Establish consistent daily routines and set clear expectations for your child. Routines provide structure and help children develop a sense of independence and responsibility. Make sure they understand what is expected of them and offer praise and positive reinforcement when they meet those expectations.

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It is important to remember that some tasks may just be too big for preschoolers! Asking a four year old to “clean your room” may feel overwhelming if it is not broken down into smaller chunks or met with some help and guidance. Chores such as feeding the family pet, cleaning up the stuffed toys and blocks, or helping to wipe down the light switches are great chores to start with and build upon.

9. Introduce new adventures

Encourage your kiddo to take on new challenges! Whether it’s trying a new activity or exploring a different play area, inspire them to step outside their comfort zone. Remind them that they are brave and strong and that they can do hard things.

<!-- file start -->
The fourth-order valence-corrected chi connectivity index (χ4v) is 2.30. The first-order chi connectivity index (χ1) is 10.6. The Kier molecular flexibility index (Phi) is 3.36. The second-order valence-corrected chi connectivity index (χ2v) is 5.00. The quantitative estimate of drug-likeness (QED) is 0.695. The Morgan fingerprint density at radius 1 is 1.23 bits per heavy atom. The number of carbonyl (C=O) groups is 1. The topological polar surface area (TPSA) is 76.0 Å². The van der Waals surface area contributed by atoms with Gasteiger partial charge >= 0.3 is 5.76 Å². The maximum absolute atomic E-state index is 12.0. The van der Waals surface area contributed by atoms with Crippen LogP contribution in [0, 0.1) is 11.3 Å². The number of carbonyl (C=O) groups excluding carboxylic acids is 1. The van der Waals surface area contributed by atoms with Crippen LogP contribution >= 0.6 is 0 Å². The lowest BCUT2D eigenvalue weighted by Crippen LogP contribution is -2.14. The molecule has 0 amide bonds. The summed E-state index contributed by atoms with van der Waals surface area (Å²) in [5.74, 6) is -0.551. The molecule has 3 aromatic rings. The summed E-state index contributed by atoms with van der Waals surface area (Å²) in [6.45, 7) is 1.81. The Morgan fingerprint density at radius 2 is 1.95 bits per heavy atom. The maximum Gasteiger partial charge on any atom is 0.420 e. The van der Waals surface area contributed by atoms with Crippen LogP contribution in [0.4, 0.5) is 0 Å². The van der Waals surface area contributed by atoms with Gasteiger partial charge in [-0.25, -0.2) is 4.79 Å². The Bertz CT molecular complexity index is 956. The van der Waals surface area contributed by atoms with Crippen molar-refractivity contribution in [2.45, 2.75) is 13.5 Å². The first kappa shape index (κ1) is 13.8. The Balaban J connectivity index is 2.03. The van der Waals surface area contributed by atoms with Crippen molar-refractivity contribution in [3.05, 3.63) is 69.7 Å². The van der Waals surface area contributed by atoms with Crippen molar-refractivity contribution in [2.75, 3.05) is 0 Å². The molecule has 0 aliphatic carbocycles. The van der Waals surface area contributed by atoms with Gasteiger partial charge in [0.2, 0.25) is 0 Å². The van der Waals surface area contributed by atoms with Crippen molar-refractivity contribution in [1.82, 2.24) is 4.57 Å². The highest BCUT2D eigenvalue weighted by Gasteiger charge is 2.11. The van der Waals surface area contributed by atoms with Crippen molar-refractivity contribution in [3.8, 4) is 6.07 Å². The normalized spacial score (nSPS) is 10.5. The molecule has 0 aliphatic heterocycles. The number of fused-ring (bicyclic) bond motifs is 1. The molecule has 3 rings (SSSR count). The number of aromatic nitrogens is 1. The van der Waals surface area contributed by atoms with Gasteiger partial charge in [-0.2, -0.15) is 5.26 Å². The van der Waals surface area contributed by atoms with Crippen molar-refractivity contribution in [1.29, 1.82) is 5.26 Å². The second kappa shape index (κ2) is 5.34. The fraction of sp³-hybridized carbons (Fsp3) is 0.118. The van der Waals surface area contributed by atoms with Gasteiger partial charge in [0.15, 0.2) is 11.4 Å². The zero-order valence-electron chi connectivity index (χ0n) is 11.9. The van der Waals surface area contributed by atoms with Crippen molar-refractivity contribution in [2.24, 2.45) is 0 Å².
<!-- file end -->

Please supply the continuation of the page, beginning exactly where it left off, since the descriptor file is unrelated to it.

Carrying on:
When they have you by their side to inspire them then they will be more apt to want to step into new situations. Learning this skill is so important and helpful for that upcoming transition from preschool to kindergarten and can help with separation anxiety. 

10. Teach self-care

You have been taking care of your child their entire life by brushing teeth, helping wash hands, and scrubbing in the bath. Well, the time has come to start letting them take more responsibility in the self-care arena. While they will definitely continue needing supervision, encourage your child to initiate teeth brushing at bedtime, or applaud them for washing their hands without reminders. These are all awesome ways to encourage important self-care habits that they will carry with them for the rest of their life. 

Building Independence

We hope these tips will help you to walk through this period of your child’s life with confidence and pride as you watch them grow from needy toddlers to self reliant preschoolers! We full heartedly believe that by taking these steps you will see growth in your kiddo that will prepare them for a great transition into school.